School Board votes to revise school-closing trigger at Monday’s meeting

The Moore County School Board moved the “school building closure” trigger Monday night at their regular season meeting.

Previously, the board approved a Reopening Framework that stated as long as the active case count remains below 33 (or less than .5% of the population) students can continue to attend in person classes. Once that number reached above 33 (or between .5 % and 1%), local schools will move to a hybrid model where half of students will attend school every other week while those not at school continue to learn remotely.

On Monday, the Board changed that decision-trigger to be based on absenteeism at any given school rather than the amount of community spread. At the time of the meeting there were 26 active COVID-19 cases in Moore County.

After the meeting, Director of School Chad Moorehead said he preferred a plan that allowed parent the most personal choice.

“I felt that it was important that this section of our framework for reopening be changed.  Since our school system is allowing parents to choose between in-person and remote learning, we have a hybrid model now that is responsive to individual homes,” he said. “There may be a point that we have to transition to full remote learning for a period of time but I feel like personal choice is the best option.  If the spread of the virus increases rapidly parents can choose to move to remote learning for their own children.  We are all working hard inside the schools to be as safe as possible and to be able to keep the buildings open.”

The revised plan also stated that community events like the rate of sickness, hospitalization rates, etc will also be considered in addition to school absentee rates. It also states that administration may choose to close individual schools for 3-5 day for thorough disinfecting should smaller outbreaks occur.

To read a complete copy of the Metro School Board Reopening Framework, click this link.

School Board meetings take place the second Monday of each month at the Central Office Building located on the Lynchburg Elementary Campus. Each meeting begins at 6 p.m. and can also be attended virtually. The next meeting takes place on September 14. •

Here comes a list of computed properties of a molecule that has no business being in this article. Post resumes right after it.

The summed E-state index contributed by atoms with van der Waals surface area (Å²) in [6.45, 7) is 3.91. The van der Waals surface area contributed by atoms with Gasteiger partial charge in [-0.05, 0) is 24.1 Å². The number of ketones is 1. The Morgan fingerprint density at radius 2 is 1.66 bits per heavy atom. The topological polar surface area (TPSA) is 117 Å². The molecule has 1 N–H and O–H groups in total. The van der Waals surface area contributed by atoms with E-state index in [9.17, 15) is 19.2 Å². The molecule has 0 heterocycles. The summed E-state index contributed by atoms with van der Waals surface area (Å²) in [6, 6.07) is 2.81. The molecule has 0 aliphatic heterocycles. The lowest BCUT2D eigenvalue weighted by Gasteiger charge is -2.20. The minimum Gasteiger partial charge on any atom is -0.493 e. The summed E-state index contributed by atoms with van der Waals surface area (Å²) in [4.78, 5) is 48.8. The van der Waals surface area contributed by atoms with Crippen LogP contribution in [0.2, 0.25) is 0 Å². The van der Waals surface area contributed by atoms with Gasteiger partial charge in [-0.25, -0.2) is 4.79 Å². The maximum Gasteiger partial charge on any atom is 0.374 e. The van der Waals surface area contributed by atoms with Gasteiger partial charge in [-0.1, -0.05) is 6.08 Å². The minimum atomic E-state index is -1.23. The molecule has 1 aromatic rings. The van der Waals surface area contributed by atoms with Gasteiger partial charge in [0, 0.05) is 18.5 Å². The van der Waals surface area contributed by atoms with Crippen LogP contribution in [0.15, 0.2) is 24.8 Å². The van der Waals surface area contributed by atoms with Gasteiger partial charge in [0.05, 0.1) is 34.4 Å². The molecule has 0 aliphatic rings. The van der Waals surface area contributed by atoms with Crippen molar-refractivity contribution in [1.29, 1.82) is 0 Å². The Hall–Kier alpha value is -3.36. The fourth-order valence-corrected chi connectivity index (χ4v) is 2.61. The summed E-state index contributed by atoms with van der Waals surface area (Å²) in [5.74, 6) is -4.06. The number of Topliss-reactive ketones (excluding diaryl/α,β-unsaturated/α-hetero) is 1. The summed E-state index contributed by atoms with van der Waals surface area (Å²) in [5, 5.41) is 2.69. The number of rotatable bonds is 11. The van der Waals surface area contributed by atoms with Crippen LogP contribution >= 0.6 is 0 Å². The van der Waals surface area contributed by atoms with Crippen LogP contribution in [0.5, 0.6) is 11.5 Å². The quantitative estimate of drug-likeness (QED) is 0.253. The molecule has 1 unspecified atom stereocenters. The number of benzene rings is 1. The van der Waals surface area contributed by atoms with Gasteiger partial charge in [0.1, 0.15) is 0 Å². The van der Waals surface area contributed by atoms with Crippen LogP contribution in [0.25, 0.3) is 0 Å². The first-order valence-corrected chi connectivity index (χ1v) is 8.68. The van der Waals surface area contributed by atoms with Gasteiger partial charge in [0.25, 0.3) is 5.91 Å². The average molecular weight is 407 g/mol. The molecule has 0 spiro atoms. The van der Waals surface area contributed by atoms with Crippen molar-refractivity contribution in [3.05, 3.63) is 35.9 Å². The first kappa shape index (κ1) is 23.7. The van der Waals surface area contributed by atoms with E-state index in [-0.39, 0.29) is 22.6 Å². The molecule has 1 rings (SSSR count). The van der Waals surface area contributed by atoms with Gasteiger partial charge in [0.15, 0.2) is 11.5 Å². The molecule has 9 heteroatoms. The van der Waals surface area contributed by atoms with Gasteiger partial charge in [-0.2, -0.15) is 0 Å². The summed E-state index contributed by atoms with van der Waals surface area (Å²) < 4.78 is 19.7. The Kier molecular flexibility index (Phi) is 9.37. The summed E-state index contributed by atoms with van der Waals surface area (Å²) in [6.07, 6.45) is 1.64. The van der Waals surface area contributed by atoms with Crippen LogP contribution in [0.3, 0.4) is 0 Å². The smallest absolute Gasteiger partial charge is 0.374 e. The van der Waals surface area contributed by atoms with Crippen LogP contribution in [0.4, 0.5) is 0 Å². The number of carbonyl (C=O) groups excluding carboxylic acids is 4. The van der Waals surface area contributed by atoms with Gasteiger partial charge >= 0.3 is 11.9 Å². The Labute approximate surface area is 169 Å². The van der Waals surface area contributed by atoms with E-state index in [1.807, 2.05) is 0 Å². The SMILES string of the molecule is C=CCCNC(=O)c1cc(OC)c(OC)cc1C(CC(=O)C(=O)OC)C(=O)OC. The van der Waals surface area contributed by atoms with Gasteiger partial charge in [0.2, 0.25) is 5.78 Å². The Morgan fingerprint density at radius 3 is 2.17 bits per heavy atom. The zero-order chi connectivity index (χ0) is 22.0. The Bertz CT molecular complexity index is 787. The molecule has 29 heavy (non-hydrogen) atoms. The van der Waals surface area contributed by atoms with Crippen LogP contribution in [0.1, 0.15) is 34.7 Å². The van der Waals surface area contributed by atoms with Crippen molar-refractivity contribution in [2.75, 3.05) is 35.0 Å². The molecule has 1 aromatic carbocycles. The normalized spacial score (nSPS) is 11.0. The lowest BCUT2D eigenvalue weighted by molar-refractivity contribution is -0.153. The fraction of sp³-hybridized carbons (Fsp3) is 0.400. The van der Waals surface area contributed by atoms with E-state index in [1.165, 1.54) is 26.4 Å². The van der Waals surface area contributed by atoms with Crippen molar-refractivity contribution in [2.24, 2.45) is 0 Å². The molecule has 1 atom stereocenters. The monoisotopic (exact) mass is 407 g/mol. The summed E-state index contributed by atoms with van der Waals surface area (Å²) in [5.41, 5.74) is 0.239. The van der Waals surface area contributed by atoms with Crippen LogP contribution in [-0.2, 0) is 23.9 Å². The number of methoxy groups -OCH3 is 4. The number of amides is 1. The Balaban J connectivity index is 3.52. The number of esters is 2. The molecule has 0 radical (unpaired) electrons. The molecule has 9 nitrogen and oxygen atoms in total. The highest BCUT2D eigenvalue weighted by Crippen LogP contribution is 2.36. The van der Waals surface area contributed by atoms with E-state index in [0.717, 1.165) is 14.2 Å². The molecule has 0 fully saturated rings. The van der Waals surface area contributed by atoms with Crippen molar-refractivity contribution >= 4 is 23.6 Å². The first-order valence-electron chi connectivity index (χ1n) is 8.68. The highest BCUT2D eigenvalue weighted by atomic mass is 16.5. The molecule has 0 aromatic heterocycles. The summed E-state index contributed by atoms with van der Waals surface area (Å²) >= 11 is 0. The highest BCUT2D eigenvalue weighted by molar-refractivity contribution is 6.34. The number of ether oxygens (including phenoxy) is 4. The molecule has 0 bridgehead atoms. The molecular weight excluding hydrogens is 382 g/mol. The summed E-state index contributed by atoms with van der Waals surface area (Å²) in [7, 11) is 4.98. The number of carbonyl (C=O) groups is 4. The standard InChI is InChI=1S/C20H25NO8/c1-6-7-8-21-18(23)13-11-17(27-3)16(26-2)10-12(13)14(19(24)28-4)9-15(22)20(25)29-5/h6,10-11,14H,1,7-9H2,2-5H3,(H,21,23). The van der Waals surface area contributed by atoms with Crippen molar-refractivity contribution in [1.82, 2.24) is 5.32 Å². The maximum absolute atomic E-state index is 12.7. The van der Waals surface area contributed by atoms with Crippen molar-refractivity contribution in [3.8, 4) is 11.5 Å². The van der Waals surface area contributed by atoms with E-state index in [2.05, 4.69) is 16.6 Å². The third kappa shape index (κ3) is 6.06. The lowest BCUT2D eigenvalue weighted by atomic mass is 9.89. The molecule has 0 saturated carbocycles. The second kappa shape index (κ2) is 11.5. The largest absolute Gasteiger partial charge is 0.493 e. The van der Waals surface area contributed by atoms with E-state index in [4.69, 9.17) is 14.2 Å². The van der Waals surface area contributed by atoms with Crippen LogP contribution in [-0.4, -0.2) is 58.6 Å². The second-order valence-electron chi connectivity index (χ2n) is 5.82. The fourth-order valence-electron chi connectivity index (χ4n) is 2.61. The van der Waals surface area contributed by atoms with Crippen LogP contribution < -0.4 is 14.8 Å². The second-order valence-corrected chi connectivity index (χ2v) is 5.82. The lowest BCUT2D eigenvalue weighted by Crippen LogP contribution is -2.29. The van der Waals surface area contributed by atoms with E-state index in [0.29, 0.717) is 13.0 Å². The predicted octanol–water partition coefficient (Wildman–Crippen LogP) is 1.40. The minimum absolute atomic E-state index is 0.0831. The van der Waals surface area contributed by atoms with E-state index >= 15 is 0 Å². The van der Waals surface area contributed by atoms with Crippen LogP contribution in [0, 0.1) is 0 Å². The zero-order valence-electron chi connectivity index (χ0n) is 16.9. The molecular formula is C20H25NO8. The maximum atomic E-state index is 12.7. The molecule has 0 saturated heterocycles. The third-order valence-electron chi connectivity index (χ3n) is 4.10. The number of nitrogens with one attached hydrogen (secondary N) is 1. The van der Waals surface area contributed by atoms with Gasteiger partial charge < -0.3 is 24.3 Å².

{The Lynchburg Times is the only independently owned and operated newspaper in Lynchburg. We cover Metro Moore County government, Jack Daniel’s Distillery, Nearest Green Distillery, Tims Ford State Park, Motlow State Community College, Moore County High School, Moore County Middle School, Lynchburg Elementary, Raider Sports, plus regional and state news.}

Census workers start knocking on Moore County doors today

Heads up. If you haven’t already voluntarily replied, a U.S. Census worker may be headed to your front door as early as today. {File Photo}

Because of the U.S. Census, we know things about the population of Moore County. There are approximately 6,322 folks living in Lynchburg and their average age is 45. Moore County encompasses 129.2 square miles with 48.9 people per square mile. Moore County is 51% female.

Mandated by the U.S. Constitution – Article 1, Section 2 to be exact – the federal government must take an accurate count of all living persons inside the United Stated every 10 years. Census numbers help determine how billions in federal dollars are spent. They also determine how many seats in Congress the State of Tennessee gets.

We told you back in June that U.S. Census workers would be heading to Moore County doors soon. This morning, a little birdie told us they are now on their way. Moore County citizens who have yet to respond to the 2020 Census should expect a knock at their door … maybe as early as today. If you aren’t home or don’t answer, by law, they can come back up to six times.